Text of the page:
AIDS Exhibits at the UCSF Library
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By Peggy Tahir
Contributing Writer, UCSF Library
The UCSF Library is currently hosting the National Library of Medicine’s (NLM) Surviving & Thriving: AIDS, Politics and Culture. The exhibit highlights the stories of people involved in the AIDS crisis.
It covers the history of the epidemic, including the scientific discovery of the AIDS virus, and the effect of the epidemic on individuals and the country as a whole. It highlights the U.S. government’s initial resistance to the epidemic and inaction during the early years of the crisis, under President Ronald Reagan.
President Reagan did not publicly address the AIDS crisis for five years, and it was only 10 years after the outbreak of the epidemic that the U.S. Congress passed legislation providing AIDS treatment for low-income and under-served citizens.
Political activism eventually led to changes in the testing of AIDS drugs, and to the provision of new methods of treatment, as well as allowing for women with AIDS to receive treatment. The initial definition of the disease did not acknowledge the possibility that women could suffer from AIDS. As a result, they were not allowed to be given the diagnosis if they had contracted the disease and could not receive access to care even as they perished from AIDS.
Many dedicated health professionals and activists continue to work together to find new ways to care for those with HIV/AIDS and to prevent the disease from spreading.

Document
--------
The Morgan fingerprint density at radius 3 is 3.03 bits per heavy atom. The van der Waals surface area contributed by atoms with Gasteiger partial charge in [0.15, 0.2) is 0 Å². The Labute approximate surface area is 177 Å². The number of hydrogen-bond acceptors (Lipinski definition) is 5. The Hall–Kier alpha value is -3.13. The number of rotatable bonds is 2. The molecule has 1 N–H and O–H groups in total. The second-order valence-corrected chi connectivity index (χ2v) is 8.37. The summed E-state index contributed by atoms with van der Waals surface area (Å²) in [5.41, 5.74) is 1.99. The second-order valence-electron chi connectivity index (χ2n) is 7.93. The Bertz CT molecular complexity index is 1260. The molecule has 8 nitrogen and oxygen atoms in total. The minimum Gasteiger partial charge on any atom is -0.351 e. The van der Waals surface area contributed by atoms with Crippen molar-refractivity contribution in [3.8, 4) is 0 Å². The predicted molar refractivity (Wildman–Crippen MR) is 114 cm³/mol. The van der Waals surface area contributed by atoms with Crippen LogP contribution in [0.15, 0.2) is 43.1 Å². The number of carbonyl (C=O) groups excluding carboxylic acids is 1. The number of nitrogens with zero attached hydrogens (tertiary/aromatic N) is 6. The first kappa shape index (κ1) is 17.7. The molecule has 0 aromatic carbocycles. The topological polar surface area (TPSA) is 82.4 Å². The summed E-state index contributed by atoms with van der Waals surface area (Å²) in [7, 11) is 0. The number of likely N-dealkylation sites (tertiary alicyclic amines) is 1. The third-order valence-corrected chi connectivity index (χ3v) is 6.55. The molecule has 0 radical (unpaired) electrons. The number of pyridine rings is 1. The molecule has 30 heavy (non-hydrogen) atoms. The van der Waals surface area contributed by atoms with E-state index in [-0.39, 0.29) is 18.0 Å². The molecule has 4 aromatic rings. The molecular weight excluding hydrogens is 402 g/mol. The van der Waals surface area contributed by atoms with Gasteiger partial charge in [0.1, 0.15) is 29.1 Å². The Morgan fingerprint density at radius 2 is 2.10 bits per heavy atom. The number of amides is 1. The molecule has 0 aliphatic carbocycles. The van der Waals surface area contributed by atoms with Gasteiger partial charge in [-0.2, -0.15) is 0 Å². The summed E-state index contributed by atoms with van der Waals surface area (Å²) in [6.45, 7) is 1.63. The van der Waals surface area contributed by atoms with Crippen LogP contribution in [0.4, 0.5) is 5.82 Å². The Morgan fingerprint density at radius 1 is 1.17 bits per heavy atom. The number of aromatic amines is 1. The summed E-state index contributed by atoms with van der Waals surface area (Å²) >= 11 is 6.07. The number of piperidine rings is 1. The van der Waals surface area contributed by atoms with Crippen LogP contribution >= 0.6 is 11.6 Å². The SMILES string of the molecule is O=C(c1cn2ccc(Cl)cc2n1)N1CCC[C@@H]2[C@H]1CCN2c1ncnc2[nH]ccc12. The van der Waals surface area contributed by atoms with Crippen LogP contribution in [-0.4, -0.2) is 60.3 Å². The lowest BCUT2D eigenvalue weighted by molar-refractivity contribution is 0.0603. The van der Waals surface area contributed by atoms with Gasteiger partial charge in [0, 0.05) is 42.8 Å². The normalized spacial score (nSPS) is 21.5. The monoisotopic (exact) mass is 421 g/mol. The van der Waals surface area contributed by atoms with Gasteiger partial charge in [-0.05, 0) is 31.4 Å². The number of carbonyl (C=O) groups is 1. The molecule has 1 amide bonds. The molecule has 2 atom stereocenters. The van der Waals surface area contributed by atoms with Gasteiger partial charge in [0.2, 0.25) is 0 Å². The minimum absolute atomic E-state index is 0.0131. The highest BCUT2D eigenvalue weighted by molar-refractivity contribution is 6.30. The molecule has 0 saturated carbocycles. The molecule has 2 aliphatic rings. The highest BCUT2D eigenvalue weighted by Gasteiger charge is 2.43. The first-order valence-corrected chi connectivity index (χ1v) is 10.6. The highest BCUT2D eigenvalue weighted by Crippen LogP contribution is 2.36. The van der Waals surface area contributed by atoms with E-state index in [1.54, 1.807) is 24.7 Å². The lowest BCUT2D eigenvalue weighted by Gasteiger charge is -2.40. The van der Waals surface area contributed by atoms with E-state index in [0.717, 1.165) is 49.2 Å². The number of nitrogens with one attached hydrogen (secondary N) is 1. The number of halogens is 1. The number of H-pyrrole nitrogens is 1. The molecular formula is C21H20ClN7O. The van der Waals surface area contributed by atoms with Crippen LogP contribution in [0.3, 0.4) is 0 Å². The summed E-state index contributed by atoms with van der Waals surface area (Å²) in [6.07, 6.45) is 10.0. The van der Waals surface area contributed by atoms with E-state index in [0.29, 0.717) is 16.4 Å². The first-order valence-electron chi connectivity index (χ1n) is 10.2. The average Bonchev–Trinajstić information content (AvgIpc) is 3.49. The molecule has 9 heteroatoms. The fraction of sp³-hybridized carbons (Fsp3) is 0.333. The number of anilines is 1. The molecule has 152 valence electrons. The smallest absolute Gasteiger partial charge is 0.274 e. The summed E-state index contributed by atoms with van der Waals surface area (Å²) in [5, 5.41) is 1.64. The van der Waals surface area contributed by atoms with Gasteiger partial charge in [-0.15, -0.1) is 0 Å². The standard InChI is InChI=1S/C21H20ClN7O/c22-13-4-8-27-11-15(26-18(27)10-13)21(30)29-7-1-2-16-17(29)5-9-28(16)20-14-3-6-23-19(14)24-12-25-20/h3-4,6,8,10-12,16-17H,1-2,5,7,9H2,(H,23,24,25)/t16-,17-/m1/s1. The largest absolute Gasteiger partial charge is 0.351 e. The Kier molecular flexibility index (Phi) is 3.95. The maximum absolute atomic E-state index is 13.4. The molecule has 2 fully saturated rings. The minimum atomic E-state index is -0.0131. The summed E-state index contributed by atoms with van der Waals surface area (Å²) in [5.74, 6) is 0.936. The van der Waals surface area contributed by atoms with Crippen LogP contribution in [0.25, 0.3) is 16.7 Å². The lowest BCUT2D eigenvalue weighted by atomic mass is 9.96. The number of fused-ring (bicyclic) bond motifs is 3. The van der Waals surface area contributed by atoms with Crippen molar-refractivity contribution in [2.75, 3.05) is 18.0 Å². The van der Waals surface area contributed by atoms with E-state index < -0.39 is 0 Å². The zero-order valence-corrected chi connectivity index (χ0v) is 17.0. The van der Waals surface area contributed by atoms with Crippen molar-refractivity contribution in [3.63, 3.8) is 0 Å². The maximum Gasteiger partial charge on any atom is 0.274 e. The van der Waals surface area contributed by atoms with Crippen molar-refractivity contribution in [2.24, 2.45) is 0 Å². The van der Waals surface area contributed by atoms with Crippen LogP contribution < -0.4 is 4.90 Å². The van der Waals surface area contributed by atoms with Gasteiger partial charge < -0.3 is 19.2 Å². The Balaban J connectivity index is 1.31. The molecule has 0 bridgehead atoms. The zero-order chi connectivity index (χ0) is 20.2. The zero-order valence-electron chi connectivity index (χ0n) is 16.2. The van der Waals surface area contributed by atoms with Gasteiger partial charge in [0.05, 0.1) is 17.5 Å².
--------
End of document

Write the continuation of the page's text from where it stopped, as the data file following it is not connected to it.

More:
The exhibits will be on display until January 4, 2014, at the UCSF Library, Parnassus Campus, main floor http://bit.ly/ucsflib.
The UCSF AIDS History Project (AHP) began in 1987 as a joint effort of historians, archivists, AIDS activists, health care providers and others to secure historically significant resources of the response to the AIDS crisis in San Francisco. The UCSF Archives and Special Collections began receiving grants in 1991 to collect and describe materials related to the epidemic.
The AHP contains records from community-based organizations and other agencies; diaries and personal papers of AIDS activists; papers from local health practitioners who worked with AIDS patients or in HIV/AIDS research, and papers and ephemera collected by journalists and social scientists.
Materials from several AHP collections are displayed in the exhibit, and additional materials may be viewed by appointment in the Special Collections Reading Room. This exhibit will be displayed at the library for the next six months.
Peggy Tahir is on the staff of the UCSF Library.